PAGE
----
Even though he died in 1977, Presley remains one of the best-selling artists of all time and still deserves the title of the "King of Rock and Roll," according to fellow musicians and fans.
"He has stayed on top all these years," said Scotty Moore, 83, of Nashville, the guitarist and last man standing from the recording session that yielded the 1954 hit That's All Right.
That first session at Sun Studios in Memphis changed everything in popular music and culture, said Peter Cooper, writer and editor for Nashville's Country Music Hall of Fame and Museum.
"It changed all of our lives, even those of us who weren't born yet. It changed the way we dress and the way we wear our hair and the way we talk," said Cooper. "It was a reset button for the United States of America."
Presley was born in poverty in Tupelo, Mississippi in 1935, and as a teen moved to Memphis with his parents and absorbed the mixture of blues, rhythm and blues, and African-American gospel from which rock music emerged. His influence has been cited by top pop acts from The Beatles to Justin Timberlake.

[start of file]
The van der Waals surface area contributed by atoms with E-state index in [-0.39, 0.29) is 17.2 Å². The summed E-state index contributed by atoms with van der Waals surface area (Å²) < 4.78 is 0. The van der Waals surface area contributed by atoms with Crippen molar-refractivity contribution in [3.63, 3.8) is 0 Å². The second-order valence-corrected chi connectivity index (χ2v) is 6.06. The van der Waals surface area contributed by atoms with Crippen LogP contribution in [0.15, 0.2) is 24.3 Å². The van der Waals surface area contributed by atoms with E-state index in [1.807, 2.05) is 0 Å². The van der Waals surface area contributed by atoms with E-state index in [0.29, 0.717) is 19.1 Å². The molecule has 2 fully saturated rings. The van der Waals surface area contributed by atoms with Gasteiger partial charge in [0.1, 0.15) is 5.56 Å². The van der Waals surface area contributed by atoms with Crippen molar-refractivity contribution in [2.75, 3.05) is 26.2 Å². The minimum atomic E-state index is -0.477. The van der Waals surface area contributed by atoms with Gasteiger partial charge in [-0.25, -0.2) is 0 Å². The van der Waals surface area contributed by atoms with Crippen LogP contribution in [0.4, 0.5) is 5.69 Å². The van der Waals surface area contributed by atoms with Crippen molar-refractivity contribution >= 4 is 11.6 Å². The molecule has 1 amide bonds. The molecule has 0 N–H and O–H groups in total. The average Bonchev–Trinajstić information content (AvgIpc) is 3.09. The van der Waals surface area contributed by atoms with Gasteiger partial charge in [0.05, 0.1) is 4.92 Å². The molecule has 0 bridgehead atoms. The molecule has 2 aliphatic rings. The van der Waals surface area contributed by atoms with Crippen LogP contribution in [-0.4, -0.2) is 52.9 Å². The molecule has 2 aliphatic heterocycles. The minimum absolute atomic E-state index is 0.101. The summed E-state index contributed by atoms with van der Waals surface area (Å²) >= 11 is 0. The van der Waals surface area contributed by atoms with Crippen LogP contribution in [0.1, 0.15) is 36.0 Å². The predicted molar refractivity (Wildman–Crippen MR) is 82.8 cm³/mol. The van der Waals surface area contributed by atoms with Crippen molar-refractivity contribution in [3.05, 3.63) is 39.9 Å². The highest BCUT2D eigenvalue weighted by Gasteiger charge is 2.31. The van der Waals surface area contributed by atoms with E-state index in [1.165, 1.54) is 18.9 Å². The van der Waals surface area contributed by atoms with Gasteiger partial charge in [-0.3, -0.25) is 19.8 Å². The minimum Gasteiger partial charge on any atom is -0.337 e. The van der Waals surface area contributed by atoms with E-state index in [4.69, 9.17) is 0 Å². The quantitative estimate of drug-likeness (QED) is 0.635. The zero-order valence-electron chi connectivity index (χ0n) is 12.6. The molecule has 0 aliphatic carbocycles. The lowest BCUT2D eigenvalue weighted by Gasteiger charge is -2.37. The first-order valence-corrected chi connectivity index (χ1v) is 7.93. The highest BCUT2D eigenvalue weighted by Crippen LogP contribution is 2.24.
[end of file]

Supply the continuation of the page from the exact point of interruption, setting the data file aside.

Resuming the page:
"You could hear Dean Martin in his voice, you could hear black gospel, you could hear country music," said Nashville-based musician Bill Lloyd, one half of the country-rock duo Foster and Lloyd.
Country Music Hall of Fame guitarist Harold Bradley, 89, who played on many of Presley's RCA recordings on Nashville's Music Row, remembered Presley as "a terrific guy" with a tremendous influence.
"I think we still play some of the licks that he and Scotty Moore and that group that kind of invented rock 'n' roll played," said Bradley.